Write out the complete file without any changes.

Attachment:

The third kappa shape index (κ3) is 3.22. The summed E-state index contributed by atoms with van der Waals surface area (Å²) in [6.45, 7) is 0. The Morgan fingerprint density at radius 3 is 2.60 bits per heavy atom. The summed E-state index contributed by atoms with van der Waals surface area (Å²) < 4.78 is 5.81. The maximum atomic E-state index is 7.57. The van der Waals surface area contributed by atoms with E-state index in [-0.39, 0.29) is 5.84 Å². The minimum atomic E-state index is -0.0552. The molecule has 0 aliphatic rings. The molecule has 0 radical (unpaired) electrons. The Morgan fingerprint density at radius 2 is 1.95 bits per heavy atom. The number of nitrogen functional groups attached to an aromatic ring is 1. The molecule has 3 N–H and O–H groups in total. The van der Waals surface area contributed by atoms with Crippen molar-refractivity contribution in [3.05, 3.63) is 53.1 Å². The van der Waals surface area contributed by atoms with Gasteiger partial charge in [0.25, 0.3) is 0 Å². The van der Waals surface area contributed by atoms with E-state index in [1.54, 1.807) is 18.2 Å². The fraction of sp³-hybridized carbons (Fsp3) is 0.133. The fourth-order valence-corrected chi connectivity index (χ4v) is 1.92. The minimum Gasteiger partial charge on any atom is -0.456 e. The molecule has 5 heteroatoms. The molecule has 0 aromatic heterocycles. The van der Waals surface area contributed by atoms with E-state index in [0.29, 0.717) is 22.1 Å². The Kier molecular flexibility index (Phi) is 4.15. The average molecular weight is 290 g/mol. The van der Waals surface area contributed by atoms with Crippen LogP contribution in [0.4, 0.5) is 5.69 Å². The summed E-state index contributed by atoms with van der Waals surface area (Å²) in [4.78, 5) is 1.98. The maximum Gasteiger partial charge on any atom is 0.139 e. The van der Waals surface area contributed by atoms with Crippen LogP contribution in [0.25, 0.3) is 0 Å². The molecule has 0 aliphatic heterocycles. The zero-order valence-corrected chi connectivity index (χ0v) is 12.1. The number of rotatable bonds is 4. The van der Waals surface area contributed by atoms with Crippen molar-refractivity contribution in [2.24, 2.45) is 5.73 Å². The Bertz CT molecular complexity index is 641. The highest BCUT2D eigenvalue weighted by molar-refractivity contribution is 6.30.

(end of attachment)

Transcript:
The third kappa shape index (κ3) is 3.22. The summed E-state index contributed by atoms with van der Waals surface area (Å²) in [6.45, 7) is 0. The Morgan fingerprint density at radius 3 is 2.60 bits per heavy atom. The summed E-state index contributed by atoms with van der Waals surface area (Å²) < 4.78 is 5.81. The maximum atomic E-state index is 7.57. The van der Waals surface area contributed by atoms with E-state index in [-0.39, 0.29) is 5.84 Å². The minimum atomic E-state index is -0.0552. The molecule has 0 aliphatic rings. The molecule has 0 radical (unpaired) electrons. The Morgan fingerprint density at radius 2 is 1.95 bits per heavy atom. The number of nitrogen functional groups attached to an aromatic ring is 1. The molecule has 3 N–H and O–H groups in total. The van der Waals surface area contributed by atoms with Crippen molar-refractivity contribution in [3.05, 3.63) is 53.1 Å². The van der Waals surface area contributed by atoms with Gasteiger partial charge in [0.25, 0.3) is 0 Å². The van der Waals surface area contributed by atoms with E-state index in [1.54, 1.807) is 18.2 Å². The fraction of sp³-hybridized carbons (Fsp3) is 0.133. The fourth-order valence-corrected chi connectivity index (χ4v) is 1.92. The minimum Gasteiger partial charge on any atom is -0.456 e. The molecule has 5 heteroatoms. The molecule has 0 aromatic heterocycles. The van der Waals surface area contributed by atoms with E-state index in [0.29, 0.717) is 22.1 Å². The Kier molecular flexibility index (Phi) is 4.15. The average molecular weight is 290 g/mol. The van der Waals surface area contributed by atoms with Crippen LogP contribution in [0.4, 0.5) is 5.69 Å². The summed E-state index contributed by atoms with van der Waals surface area (Å²) in [4.78, 5) is 1.98. The maximum Gasteiger partial charge on any atom is 0.139 e. The van der Waals surface area contributed by atoms with Crippen LogP contribution in [0.25, 0.3) is 0 Å². The molecule has 0 aliphatic heterocycles. The zero-order valence-corrected chi connectivity index (χ0v) is 12.1. The number of rotatable bonds is 4. The van der Waals surface area contributed by atoms with Crippen molar-refractivity contribution in [2.24, 2.45) is 5.73 Å². The Bertz CT molecular complexity index is 641. The highest BCUT2D eigenvalue weighted by molar-refractivity contribution is 6.30.